Rufus May asked some interesting questions on Twitter:

 The unfiltered story belongs somewhere else. Here I’ll begin with two circles and a bridge and a story that belongs to them:

I had a weird and wonderful discussion with a professor from Africa some years ago, that started when I said I was an atheist. He got really upset and insisted that I could not possibly be one, rather aggressively, I felt. And he refused to let go out the subject.

In the beginning it looked like one of those unbreachable canyons that suddenly can separate people from different cultural backgrounds, but both of us were genuinely interested in understanding the other’s point of view, and we talked on for a long time, looking for common ground … and I’m so glad we did, as we finally managed to bridge the canyon:

His was a culture of nature worship, and to him an “atheist” was someone who had cut himself off from all that grows and nurtures in the world – living in a mental Mordor, so to speak. And it had been a serious shock to hear me define myself as such a person.

So I was happy to finally reassure him: I could answer his “But you have to worship something! What do you worship?” by saying that I didn’t use that word, but I gathered energy from trees and rocks and hills and mountains, and that for me, feeling the rough bark of a tree, seeing how the tree is connected to a cycle of life, and knowing that I am also a part of that cycle … that is akin to a religious experience.

This meeting took place at an international translation congress, and both the professor and I knew about building bridges between concepts and cultures. That’s what translators do.

Our basic assumption, even when we were upset and annoyed, was that we had two separate stories about religion and atheism. The words created different images in our minds, but they were only different, neither was right or wrong. And we did not try to convince the other, but to build a platform where we could get a glimpse of the images of the other.

But both circles have to be willing to bridgebuild, one from each side. Sometimes that does not happen. Sometimes there is instead a situation of story invasion:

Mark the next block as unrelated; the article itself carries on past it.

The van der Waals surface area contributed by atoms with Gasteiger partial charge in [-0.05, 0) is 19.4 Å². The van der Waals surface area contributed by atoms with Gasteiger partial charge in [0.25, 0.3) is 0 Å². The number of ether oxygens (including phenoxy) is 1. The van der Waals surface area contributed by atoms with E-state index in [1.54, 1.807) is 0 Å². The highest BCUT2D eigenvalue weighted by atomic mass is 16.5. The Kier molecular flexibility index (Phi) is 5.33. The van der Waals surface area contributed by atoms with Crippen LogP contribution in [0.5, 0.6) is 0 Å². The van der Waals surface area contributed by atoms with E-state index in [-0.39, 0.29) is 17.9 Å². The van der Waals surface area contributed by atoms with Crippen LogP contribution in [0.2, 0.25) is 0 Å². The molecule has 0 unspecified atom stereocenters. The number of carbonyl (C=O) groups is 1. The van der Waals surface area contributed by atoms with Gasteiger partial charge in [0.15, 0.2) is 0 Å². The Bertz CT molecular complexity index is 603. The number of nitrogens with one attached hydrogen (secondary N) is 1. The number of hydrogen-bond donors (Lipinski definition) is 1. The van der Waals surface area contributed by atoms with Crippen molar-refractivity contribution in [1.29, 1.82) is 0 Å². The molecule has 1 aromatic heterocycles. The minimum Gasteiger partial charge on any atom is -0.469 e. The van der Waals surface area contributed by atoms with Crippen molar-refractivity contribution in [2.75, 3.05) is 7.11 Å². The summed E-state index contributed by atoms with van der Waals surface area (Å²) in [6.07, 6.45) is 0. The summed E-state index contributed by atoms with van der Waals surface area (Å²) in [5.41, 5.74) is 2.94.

A psychiatrist once insisted that his psychiatric story about my problems of living was “reality”. I replied that everyone has a right to tell their own story, and no one has the right to invade the stories of others. And I refused to let him invade my story. 

When I rejected the psychiatric story, a medical story of borderline psychosis invaded and colonized my story so thoroughly that I could only take responsibility for my physical and mental health by staying away from the Health Services for many years. 
The current HS story is “Let’s pretend it never really happened”. My HS story is that we cannot change people or institutions that invade and colonize, but we can defend ourselves by seeing and evaluating what they do. 

We can be aware of the invasive circle, and move out of it … if that is possible … and I deeply realize how lucky I was to be able to do so when I needed to. And we can connect with others who also see stories of story invasion, to counteract the crippling and pervasive story of “Everything is OK, it’s just your reactions that are wrong”.

My third circle story is the story of my life with Partner, whom I met 44 years ago. Right now we are surfing into old age on a tide wave of fun and creativity, and we’re busy enjoying it while it lasts. We know that things change. We have had great times, horrible times, and grungy years when we lived like strangers in insulated bubbles, and we have always managed to find our way back to this:

We have an area of overlapping stories, of togetherness, sharing, common memories, common interests. 

And each of us has areas of interest, thinking, experience that the other cannot or will not share – and that is OK.